LONDON (Thomson Reuters Foundation) – In just 24 hours, an appeal by Britain’s Disasters Emergency Committee (DEC) to help survivors of the Philippines typhoon has raised £13 million ($20.7 million), the coalition of British charities said on Wednesday.
"The initial public response has been overwhelming - people have given so generously in such a short space of time,” DEC Chief Executive Saleh Saeed told the BBC. "They have obviously been moved by the heart-breaking stories coming out of the Philippines of those struggling to survive."
The British government has said it will match public donations up to the first £5 million, increasing the U.K.’s support for the Philippines to $15 million in total.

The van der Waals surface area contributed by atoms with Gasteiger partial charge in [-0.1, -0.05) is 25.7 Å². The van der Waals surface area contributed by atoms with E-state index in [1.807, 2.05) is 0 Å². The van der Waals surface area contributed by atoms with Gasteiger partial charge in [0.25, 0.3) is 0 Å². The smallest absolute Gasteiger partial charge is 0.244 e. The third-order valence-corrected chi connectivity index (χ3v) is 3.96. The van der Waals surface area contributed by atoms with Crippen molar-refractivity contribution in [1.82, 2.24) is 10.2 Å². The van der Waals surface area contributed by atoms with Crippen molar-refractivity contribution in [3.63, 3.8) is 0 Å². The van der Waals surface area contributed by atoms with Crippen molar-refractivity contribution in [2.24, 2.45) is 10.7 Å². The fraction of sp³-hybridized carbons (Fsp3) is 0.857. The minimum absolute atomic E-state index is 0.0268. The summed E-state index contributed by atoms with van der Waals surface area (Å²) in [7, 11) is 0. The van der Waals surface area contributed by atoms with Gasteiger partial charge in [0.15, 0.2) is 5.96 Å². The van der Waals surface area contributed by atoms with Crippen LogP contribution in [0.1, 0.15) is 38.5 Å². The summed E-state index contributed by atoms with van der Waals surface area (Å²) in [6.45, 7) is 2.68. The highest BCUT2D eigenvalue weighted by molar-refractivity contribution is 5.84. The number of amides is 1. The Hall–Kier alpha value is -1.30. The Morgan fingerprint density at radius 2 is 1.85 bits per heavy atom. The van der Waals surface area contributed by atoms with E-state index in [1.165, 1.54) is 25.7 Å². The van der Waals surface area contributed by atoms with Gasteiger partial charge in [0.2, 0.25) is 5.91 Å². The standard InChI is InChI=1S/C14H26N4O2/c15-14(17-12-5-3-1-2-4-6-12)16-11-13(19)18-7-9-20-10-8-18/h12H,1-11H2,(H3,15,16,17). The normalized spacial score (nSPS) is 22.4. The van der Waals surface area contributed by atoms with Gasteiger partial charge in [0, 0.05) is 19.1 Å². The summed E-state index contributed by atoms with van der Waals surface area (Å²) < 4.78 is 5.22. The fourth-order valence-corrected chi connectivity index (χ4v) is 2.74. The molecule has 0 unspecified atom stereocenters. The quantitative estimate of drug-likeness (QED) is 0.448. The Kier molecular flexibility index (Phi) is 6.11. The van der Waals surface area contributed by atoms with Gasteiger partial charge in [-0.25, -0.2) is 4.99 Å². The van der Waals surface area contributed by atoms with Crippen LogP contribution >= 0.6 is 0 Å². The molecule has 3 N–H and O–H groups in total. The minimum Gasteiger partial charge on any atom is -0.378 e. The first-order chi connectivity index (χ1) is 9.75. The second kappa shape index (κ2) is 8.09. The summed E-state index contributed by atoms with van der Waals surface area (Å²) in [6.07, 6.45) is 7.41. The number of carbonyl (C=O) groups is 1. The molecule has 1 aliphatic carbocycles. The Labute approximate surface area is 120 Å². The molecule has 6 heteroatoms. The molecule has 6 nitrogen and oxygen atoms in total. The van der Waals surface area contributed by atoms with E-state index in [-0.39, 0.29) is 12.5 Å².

The DEC appeal is one of several launched to raise funds for survivors who are becoming increasingly desperate for food, water and other supplies, five days after Typhoon Haiyan, one of the strongest storms ever recorded, slammed into cities and towns in the central Philippines.
The government of President Benigno Aquino has been overwhelmed by the force of the typhoon, which destroyed large swathes of Leyte province where local officials have said they feared 10,000 people died, a figure that has been disputed by the president.
The United Nations said 670,000 people had been driven from their homes by the disaster.
The Red Cross estimated 22,000 are missing, even though it cautioned that the figure could include people who have since been located.
In Tacloban, a coastal city of 220,000 people only 20 percent of the residents were receiving aid, said city administrator Tecson John Lim.
Eight people were crushed to death when looters stormed rice stockpiles in the town of Alangalang, causing a wall to collapse, local authorities said.
The overall financial cost of the destruction were difficult to estimate, with one report putting it at $8 billion to $19 billion.
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